“When I was offered a job at Leland & Gray, I jumped at the opportunity,” she says. “ As fate would have it, as I joined the high school, I was asked if I might consider reviving their theater program that had been defunct for 10 years. ‘Boy, would I!’ I exclaimed.”
Since then, she has presented more than 60 staged productions at Leland & Gray.
This year, Landenberger retired from teaching.
“Moving out of the classroom, I thought it would be a good time to take up Williamsville’s offer,” she says. “I guess RRP could be called a community theater. In a sense it is, but that name has a rather pedestrian feel. I prefer ‘little theater,’ a term that spun off from the regional theater movement. Like them, RRP is committed to circulating new works, and presenting new ideas to old works.”
The formation of RRP began with an open call in 2015 for its first production, that celebration of small town life and values, Our Town.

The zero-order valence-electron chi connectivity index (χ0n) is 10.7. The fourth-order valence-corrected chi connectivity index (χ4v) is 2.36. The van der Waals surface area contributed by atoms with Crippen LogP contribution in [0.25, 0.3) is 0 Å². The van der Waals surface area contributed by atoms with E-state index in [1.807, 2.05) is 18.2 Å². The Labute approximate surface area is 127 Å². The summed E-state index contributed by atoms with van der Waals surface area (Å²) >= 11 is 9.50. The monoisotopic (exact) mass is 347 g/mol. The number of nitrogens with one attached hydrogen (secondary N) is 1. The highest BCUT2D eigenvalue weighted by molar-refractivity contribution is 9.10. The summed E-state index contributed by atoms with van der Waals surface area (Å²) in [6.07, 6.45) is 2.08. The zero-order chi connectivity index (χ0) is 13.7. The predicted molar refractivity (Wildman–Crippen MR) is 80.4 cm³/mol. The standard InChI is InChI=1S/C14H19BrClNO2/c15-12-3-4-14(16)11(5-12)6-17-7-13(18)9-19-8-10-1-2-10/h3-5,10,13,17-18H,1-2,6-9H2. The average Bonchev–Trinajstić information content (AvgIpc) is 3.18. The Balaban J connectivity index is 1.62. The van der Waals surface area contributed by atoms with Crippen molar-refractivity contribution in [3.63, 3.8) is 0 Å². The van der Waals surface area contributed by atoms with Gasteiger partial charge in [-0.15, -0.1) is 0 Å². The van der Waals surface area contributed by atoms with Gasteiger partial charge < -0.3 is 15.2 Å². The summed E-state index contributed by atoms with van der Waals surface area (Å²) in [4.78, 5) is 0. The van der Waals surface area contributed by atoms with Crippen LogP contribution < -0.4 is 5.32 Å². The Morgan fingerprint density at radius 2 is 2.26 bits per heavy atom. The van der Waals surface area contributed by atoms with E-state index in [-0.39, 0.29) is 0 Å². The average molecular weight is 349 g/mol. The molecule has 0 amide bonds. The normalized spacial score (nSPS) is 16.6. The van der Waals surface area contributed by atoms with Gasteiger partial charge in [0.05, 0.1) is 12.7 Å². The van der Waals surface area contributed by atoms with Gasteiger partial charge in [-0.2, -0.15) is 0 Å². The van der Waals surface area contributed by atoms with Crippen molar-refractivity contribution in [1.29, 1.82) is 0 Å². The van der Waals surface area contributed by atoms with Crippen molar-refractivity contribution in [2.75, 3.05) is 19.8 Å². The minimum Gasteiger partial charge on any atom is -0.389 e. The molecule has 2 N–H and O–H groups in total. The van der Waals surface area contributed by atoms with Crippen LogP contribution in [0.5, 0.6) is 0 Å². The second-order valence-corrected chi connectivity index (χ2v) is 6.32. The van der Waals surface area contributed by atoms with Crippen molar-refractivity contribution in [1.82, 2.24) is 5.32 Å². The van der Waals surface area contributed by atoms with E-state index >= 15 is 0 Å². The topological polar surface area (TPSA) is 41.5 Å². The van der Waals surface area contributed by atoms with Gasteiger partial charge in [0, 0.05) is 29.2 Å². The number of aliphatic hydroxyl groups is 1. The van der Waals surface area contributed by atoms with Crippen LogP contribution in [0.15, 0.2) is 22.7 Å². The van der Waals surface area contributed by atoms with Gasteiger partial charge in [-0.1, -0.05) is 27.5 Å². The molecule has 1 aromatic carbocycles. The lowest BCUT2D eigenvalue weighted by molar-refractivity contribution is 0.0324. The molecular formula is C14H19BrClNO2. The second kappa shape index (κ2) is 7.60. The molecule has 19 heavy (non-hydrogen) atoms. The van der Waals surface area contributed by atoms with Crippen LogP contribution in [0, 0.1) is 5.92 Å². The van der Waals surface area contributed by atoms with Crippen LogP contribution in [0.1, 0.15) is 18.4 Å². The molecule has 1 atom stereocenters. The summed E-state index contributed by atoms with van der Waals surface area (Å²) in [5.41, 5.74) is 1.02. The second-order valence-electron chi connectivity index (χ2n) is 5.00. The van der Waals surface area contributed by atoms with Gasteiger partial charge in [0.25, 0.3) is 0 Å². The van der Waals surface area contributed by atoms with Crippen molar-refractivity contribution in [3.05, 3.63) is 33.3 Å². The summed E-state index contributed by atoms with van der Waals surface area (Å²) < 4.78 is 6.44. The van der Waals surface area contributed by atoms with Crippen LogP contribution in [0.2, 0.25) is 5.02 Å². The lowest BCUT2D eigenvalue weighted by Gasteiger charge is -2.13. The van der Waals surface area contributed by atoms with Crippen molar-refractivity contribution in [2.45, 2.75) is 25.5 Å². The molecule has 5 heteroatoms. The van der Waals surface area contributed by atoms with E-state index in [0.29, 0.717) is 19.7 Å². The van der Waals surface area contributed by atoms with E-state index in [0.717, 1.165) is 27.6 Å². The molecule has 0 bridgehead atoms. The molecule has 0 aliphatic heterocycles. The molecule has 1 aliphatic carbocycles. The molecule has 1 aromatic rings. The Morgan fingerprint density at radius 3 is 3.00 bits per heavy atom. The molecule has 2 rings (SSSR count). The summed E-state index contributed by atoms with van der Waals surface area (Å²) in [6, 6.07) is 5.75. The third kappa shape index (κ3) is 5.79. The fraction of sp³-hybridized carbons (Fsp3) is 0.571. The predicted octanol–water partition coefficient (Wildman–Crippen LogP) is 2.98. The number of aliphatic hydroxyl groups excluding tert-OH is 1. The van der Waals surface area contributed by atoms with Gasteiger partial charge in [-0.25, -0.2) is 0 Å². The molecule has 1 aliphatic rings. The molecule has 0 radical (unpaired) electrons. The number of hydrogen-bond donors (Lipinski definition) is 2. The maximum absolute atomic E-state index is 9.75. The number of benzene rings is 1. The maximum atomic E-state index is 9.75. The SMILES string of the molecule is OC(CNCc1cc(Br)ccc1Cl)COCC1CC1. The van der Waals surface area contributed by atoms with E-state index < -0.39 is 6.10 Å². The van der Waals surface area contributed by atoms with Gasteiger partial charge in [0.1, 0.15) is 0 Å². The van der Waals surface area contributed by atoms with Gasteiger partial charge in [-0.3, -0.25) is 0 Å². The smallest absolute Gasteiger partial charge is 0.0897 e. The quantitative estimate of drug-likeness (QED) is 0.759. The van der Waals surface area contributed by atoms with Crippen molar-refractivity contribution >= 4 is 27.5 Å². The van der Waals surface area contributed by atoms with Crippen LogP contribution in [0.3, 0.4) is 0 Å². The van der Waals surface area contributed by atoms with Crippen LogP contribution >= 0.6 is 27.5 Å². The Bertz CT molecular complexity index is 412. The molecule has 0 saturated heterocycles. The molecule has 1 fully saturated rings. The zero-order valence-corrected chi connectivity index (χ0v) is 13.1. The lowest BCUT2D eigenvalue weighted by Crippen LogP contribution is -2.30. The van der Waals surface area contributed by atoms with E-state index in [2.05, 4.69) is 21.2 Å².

“I always wanted to do Thornton Wilder’s play, but I felt I needed to find the right place to do it in,” Landenberger says. “Williamsville turned out to be perfect. It is a beautiful village that proved to be the ideal backdrop for the play. Many people joined in putting the piece together, and in the end the production was much bigger than me. People keep coming up with good ideas. I don’t want to be the only engine running this company, and much happened seamlessly without much of my intervention.”
RRP followed up this success with a series of classic American plays, including You Can’t Take it With You, On Golden Pond, and The Fantasticks, the last a musical Landenberger had always wanted to stage.
“My mission has been to keep the lively arts alive, whether theater, opera, ballet, or any staged work.” Landenberger says with passion. “I believe that to lose live theater, we lose a visceral human connection that never can be found staring at a screen.”